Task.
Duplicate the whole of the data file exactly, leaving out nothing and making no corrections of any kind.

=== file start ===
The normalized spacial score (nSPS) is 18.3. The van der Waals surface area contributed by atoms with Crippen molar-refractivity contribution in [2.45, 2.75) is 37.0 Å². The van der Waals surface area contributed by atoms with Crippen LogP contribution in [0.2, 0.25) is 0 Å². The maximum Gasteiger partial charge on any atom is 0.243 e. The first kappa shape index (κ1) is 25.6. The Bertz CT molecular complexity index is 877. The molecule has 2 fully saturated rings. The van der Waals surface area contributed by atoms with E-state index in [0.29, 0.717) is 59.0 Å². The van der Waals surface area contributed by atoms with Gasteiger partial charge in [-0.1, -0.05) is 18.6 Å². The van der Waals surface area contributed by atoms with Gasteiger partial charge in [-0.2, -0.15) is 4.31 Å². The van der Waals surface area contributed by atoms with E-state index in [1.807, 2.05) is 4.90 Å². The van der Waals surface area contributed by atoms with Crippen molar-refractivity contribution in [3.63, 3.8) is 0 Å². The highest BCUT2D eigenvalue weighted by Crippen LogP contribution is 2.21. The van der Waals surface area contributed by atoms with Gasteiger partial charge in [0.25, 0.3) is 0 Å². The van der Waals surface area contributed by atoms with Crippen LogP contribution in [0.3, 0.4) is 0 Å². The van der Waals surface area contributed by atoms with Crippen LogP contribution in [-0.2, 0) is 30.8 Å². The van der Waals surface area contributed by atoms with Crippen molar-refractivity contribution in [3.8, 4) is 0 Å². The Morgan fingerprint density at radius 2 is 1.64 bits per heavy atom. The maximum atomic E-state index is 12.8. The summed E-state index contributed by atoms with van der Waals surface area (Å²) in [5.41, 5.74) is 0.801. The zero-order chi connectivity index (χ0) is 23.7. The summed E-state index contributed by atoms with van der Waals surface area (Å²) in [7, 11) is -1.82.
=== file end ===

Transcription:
The normalized spacial score (nSPS) is 18.3. The van der Waals surface area contributed by atoms with Crippen molar-refractivity contribution in [2.45, 2.75) is 37.0 Å². The van der Waals surface area contributed by atoms with Crippen LogP contribution in [0.2, 0.25) is 0 Å². The maximum Gasteiger partial charge on any atom is 0.243 e. The first kappa shape index (κ1) is 25.6. The Bertz CT molecular complexity index is 877. The molecule has 2 fully saturated rings. The van der Waals surface area contributed by atoms with E-state index in [0.29, 0.717) is 59.0 Å². The van der Waals surface area contributed by atoms with Gasteiger partial charge in [-0.1, -0.05) is 18.6 Å². The van der Waals surface area contributed by atoms with Gasteiger partial charge in [-0.2, -0.15) is 4.31 Å². The van der Waals surface area contributed by atoms with E-state index in [1.807, 2.05) is 4.90 Å². The van der Waals surface area contributed by atoms with Crippen molar-refractivity contribution in [3.63, 3.8) is 0 Å². The highest BCUT2D eigenvalue weighted by Crippen LogP contribution is 2.21. The van der Waals surface area contributed by atoms with Gasteiger partial charge in [0.25, 0.3) is 0 Å². The van der Waals surface area contributed by atoms with Crippen LogP contribution in [0.3, 0.4) is 0 Å². The van der Waals surface area contributed by atoms with Crippen LogP contribution in [-0.2, 0) is 30.8 Å². The van der Waals surface area contributed by atoms with Crippen molar-refractivity contribution in [3.8, 4) is 0 Å². The Morgan fingerprint density at radius 2 is 1.64 bits per heavy atom. The maximum atomic E-state index is 12.8. The summed E-state index contributed by atoms with van der Waals surface area (Å²) in [5.41, 5.74) is 0.801. The zero-order chi connectivity index (χ0) is 23.7. The summed E-state index contributed by atoms with van der Waals surface area (Å²) in [7, 11) is -1.82.